Christopher Hill, former U.S. ambassador to South Korea, discusses the threat of North Korea's nuclear missiles and explains what it means for the U.S. and South Korea.» Read More
President Obama addresses the 68th session of the U.N. General Assembly. In his speech he calls for world leaders to stand up to Syrian President Assad over his use of chemical weapons through diplomatic measure. But the President also counters that the U.S. is "prepared to us all elements of our power, including military force" to secure our core interest in the region.
The U.S. should intervene in Syria but also needs to think very carefully about forcing Bashar Assad out of office, says Douglas Ollivant, New America Foundation, discussing America's response to alleged charges Syria used chemical weapons on civilians. And David Gordon, Eurasia Group, explains why the much bigger stakes in the Middle East are about nuclear weapons confrontation with Iran.
Joseph DeTrani, President of Intelligence and National Security Alliance, says the two Koreas' plan to reopen Kaesong is a positive development, but doubts remain over the path Kim Jong-un is taking.
Troy Stangarone, Senior Director, Congressional Affairs & Trade at the Korea Economic Institute, discusses how China and South Korea can work together to denuclearize North Korea.
President Obama, speaking in Berlin, proposes deep cuts to America's nuclear weapons and addressed the NSA surveillance program. He also discussed Ben Bernanke, reports CNBC's John Harwood.
Daniel Serwer, Professor at Johns Hopkins School of Advanced International Studies, does not think the presidential election will change Iran's nuclear program. It could renew the negotiation process, he says, but prospects of success remain small.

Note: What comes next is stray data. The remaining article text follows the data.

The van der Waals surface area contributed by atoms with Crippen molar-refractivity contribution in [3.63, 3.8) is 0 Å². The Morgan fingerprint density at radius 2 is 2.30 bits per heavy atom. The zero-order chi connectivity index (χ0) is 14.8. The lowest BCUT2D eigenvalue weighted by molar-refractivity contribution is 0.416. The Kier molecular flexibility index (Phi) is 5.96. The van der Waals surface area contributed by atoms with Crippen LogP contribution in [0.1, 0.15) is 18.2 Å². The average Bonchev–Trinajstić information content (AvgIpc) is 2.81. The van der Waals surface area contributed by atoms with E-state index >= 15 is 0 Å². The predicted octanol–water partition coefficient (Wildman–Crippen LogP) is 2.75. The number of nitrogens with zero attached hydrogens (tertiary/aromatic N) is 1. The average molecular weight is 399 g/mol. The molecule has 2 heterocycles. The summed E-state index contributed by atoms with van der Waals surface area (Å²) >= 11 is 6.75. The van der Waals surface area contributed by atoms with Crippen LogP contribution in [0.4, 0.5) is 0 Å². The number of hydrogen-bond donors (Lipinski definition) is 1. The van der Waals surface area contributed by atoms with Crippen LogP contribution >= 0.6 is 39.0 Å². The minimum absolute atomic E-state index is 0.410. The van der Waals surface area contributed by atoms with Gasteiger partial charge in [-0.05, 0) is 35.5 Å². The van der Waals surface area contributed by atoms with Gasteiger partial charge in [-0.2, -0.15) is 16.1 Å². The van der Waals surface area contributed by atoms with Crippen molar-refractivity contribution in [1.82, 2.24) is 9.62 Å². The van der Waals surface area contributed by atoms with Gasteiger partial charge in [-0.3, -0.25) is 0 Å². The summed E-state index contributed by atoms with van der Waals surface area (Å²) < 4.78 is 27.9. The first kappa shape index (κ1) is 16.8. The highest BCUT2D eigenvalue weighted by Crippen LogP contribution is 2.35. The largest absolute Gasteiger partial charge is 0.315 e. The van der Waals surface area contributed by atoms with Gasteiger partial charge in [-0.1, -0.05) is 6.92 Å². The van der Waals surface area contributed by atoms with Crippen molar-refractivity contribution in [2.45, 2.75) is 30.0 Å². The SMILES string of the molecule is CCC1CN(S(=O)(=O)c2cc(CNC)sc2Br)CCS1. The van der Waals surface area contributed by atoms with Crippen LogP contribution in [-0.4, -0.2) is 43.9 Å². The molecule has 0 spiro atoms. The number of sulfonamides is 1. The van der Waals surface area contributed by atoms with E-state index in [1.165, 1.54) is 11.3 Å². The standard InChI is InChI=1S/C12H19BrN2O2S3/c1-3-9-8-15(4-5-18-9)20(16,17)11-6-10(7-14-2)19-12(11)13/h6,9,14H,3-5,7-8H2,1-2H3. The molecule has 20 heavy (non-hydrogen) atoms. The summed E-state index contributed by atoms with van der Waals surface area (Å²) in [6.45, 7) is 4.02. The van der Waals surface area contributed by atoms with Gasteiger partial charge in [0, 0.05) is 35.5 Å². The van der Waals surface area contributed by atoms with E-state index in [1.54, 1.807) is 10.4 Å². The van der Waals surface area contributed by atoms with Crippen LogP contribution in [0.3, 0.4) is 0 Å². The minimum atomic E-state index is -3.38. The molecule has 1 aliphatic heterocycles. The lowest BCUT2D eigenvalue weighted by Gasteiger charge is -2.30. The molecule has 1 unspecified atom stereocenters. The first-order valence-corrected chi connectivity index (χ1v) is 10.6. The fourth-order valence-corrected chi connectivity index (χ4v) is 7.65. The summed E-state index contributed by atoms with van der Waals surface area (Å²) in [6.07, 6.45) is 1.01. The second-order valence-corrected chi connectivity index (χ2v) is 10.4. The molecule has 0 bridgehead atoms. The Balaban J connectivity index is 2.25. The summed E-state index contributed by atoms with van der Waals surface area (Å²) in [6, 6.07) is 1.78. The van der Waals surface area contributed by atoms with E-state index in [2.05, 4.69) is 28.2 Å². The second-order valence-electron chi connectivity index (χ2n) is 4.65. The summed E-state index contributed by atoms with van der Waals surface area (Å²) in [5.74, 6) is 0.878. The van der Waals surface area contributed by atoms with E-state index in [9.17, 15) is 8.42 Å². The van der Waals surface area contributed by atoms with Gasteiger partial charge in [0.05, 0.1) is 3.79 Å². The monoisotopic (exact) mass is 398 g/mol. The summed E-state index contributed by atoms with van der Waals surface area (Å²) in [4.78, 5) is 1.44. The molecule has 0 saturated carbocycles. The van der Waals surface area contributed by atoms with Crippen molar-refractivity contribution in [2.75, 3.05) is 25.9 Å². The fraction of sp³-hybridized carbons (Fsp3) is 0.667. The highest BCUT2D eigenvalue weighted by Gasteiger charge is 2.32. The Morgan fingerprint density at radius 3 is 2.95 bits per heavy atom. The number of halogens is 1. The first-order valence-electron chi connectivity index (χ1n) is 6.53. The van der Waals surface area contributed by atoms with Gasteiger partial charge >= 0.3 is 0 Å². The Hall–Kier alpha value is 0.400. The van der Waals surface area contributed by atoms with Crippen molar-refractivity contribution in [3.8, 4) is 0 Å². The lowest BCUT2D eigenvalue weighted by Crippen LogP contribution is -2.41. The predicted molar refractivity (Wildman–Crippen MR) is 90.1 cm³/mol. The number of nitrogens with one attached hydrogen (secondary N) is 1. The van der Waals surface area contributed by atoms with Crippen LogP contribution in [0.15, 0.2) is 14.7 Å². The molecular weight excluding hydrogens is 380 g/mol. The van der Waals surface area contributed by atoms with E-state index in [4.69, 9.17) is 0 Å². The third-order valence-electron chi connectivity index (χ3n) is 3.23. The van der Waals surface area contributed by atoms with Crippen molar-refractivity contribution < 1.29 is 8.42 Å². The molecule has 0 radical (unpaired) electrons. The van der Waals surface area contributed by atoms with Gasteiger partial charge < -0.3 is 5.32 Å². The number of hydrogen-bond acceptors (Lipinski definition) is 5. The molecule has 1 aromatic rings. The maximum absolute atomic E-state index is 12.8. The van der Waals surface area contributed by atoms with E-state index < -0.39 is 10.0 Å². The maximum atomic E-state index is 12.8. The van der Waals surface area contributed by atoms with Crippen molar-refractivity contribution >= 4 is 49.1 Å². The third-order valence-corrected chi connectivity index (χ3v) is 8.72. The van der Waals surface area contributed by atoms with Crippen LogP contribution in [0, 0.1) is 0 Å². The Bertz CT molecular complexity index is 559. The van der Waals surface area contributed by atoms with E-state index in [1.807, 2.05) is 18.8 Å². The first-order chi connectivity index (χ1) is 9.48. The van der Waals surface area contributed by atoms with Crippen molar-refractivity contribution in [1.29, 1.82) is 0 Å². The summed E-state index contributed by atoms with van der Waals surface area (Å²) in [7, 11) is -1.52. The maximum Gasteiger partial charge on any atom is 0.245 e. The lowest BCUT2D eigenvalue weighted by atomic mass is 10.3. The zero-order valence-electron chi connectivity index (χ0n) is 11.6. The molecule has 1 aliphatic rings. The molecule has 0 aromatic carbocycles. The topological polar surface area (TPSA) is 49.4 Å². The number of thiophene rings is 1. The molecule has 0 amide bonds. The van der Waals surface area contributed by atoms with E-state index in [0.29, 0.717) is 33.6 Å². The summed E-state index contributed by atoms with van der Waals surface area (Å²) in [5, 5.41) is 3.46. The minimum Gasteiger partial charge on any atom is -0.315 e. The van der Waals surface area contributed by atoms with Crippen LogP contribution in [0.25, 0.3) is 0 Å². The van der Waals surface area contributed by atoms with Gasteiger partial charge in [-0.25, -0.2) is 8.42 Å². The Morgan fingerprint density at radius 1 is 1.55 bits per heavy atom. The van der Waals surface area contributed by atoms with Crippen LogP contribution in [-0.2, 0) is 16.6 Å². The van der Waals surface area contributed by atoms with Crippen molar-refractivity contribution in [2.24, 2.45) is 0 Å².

Joseph Detrani, President of the Intelligence and National Security Alliance, says pressure is mounting on North Korea to address the issue of denuclearization, so the break down of talks with South Korea is not surprising.
The UN said Iran has installed hundreds more centrifuges in a nuclear reactor which increases its capacity to refine uranium. A report from the WSJ says Iranian hackers are targeting U.S. companies, with CNBC's Eamon Javers. Frank Cillufo, Homeland Security expert, offers insight.
South Korea said there was "very high" probability that North Korea, engaged in weeks of threats of war, would launch a medium-range missile at any time as a show of strength despite diplomatic efforts to soften its position.
South Korea's Defense Ministry denied suggestions that a nuclear arms test was imminent in North Korea, saying reported movements around the reclusive country's atomic site were routine, contradicting earlier comments.
As the rhetoric from North Korea flares up, NBC's Jim Maceda has the latest update.
Rhetoric is heating up: North Korea's army warned that it has been cleared to wage an attack on the US, while the US said it will deploy a missile defense system to Guam.
Joseph Cheng, Chair Professor at City University of Hong Kong says Kim Jong-Un's regime probably thinks the best way to strengthen North Korea's security is to complete the nuclear weapons program, noting it would provide a valuable bargaining chip for diplomatic recognition.
Uwe Parpart, Managing Director, Head of Research at Reorient Financial Markets says North Korea restarting the uranium enrichment plant could lead to collaboration with Iran.
North Korean leader Kim Jong Un's brinksmanship is in full bloom. Foreign-policy analysts agree the situation is troubling, though there's a deep difference of opinion on what approach would convince Kim Jong Un to play nice. NBC News reports.
There are new accusations today about a chemical weapons attack in Syria. Is now the time for U.S. to step in? House Intelligence Committee Chairman Mike Rogers, shares his opinions.
U.S. Defense Secretary Chuck Hagel announced plans on Friday to bolster U.S. missile defenses in response to "irresponsible and reckless provocations" by North Korea, which threatened a preemptive nuclear strike against the United States last week.
Joseph Detrani, President at Intelligence and National Security Alliance explains why North Korea needs to be very concerned about how China is reacting to their provocations.